Trip Details

Location: Jefferson, Van Buren, Wapello and Davis Counties, Iowa

Weather: 70 degrees, windy, partly cloudy

Time: 9:30 am to 2:00 pm

Herpers: Laura and Jim Scharosch

Account by: Jim Scharosch

Photos by: Jim Scharosch except where noted

Laura and I wanted to take Memorial Day to spend some time together herping. There are some sites in southern Iowa I have been wanting to visit but haven't been able to arrange it. The weather was supposed to be decent, but warming up quite a bit in the afternoon so we took off early in the morning and got down there before it started to heat up. We hit quite a few sites in four different counties. Things were kind of slow, so I'm not going to go into detail site by site, but just cover the things we saw.

Our first find was in Jefferson County. We found a nice sized Fox Snake (Pantherophis vulpinis).

It was nice and stocky, obviously well fed, and also completely blind.

Either through birth defect or old injury, the snake had no eyes. It is amazing to see a snake with this disability still managing to make its way through life, keeping fed and avoiding predators without being able to see anything. That's pretty cool.

We hit a few more sites without seeing anything and ended up in Davis County. We flipped a tin and didn't see anything under it. I didn't like how the tin was laying so I turned it over to lay it the other side up and upon further review, there was a Hognose Snake (Heterodon platirhinos) deep in shed that we had missed on first glance.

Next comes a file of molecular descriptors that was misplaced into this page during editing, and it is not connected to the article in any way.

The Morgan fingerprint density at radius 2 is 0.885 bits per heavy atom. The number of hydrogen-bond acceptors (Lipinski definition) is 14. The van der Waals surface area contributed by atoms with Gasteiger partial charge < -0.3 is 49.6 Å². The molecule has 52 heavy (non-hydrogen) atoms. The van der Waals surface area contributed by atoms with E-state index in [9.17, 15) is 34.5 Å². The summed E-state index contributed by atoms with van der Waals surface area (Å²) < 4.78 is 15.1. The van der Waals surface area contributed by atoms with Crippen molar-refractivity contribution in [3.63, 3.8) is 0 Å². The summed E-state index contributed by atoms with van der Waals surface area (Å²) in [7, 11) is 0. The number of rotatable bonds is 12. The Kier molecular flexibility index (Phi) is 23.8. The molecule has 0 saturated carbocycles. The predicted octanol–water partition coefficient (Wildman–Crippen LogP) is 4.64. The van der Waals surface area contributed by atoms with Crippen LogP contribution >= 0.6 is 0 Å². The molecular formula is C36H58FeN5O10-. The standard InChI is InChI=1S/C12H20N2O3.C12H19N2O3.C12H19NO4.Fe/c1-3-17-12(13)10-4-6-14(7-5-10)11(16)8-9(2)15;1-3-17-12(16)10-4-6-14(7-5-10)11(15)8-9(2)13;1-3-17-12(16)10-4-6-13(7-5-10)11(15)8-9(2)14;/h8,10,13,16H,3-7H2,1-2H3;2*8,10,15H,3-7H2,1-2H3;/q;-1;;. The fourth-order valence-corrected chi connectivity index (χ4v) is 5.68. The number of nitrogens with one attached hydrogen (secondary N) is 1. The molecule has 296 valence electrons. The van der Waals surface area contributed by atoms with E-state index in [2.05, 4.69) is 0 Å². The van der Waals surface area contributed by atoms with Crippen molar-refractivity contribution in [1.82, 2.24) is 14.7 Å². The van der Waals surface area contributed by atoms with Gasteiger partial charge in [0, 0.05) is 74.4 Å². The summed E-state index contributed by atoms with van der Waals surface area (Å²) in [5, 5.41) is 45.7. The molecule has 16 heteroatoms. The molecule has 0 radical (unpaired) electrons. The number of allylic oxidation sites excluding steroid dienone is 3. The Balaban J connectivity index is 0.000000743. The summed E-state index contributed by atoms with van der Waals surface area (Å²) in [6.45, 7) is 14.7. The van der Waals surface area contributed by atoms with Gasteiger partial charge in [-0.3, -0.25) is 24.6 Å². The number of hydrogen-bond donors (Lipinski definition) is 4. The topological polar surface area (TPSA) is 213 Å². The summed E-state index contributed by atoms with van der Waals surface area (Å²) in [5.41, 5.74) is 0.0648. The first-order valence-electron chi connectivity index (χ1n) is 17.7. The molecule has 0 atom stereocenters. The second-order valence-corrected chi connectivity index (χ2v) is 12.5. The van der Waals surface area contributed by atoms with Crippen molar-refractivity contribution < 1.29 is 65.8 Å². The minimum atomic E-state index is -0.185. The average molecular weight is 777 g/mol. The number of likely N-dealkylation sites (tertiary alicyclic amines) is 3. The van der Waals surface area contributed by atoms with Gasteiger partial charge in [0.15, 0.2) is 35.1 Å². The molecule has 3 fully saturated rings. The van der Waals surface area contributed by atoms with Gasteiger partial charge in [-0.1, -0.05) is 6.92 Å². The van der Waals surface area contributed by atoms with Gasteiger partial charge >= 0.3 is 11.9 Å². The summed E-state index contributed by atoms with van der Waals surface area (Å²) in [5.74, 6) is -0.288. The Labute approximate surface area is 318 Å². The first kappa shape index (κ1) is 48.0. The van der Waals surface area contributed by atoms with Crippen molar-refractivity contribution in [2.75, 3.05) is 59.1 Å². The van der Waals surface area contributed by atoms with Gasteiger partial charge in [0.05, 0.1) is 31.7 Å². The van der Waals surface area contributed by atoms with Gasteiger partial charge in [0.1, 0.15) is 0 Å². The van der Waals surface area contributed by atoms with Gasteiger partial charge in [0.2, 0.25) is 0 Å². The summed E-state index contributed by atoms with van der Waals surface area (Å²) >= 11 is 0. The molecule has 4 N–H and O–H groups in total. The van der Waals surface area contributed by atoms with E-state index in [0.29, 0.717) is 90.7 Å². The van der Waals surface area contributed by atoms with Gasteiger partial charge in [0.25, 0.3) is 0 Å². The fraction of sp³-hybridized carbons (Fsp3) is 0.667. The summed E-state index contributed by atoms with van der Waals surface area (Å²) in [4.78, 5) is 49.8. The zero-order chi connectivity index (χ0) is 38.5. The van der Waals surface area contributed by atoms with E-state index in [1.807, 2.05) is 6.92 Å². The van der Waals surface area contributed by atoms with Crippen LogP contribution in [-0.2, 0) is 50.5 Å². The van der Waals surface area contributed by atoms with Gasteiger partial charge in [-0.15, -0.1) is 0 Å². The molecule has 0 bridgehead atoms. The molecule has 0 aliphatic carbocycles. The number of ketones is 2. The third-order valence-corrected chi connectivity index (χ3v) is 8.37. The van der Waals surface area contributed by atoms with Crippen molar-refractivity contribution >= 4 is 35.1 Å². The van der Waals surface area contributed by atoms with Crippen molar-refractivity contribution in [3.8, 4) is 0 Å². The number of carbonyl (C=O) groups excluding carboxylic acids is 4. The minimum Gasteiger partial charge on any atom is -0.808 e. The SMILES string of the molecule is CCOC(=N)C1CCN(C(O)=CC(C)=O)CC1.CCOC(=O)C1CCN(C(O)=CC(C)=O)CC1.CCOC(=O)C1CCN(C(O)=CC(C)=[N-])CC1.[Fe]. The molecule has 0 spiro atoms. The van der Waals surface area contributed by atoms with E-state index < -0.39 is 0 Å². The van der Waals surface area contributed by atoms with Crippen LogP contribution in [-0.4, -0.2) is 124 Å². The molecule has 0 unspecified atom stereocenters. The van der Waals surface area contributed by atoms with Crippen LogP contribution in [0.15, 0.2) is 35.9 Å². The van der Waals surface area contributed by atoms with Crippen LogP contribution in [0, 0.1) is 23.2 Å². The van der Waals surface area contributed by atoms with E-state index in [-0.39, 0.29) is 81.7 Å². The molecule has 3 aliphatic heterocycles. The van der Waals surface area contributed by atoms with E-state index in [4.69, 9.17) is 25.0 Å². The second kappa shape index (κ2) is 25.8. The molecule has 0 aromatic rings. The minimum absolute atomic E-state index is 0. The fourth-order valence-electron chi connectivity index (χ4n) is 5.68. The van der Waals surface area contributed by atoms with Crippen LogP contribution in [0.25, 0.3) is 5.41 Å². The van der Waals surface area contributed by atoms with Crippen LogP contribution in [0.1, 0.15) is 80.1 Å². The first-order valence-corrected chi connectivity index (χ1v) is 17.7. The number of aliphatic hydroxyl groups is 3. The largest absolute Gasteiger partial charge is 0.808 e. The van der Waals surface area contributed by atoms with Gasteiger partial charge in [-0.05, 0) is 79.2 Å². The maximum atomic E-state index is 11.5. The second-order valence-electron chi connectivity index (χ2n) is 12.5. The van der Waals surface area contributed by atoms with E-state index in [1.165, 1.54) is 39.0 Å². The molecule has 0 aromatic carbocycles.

Second photo by Laura Scharosch

It was kinda funny because we both saw it at the same time, Laura said "Fox Snake!", and I thought the same as I reached for the snake, witch was partially obscured by the grass. I realized it wasn't a fox snake before I grabbed it up, but with the bad luck I tend to have finding hogs, my brain just wouldn't believe I was looking at a hog until I popped it out of the grass. It posed without playing dead, though it did drop a pretty major poop all over itself. I released it back under the tin, and when I lifted the tin to place it there, I couldn't believe it, but there was another snake there. This time it was a dark adult Prairie Kingsnake (Lampropeltis calligaster) under the tin.

This was my first live prairie king in Iowa, so I was pretty happy to see it. Funny that we almost missed it. We checked a few more cover objects at this site, and under the last one we got a second prairie king!

This one was smaller, but still an adult. It was much lighter in color than the first and was a really pretty snake. I commented that this was one of those snakes that is difficult to release, but we did.

We stopped at a couple more sites then ended up back in Jefferson County. The last snake we found was a nice adult Milksnake (Lampropeltis triangulum).

I must have been a bit off my game that day because I missed this one too, Laura spotted it buried in a mouse nest before I put the tin back down.

That was it for the day. Not a ton of animals for how many stops we made, but what we found was top notch. It was a great day and I had a lot of fun seeing some critters I don't see very often and spending the day with Laura!

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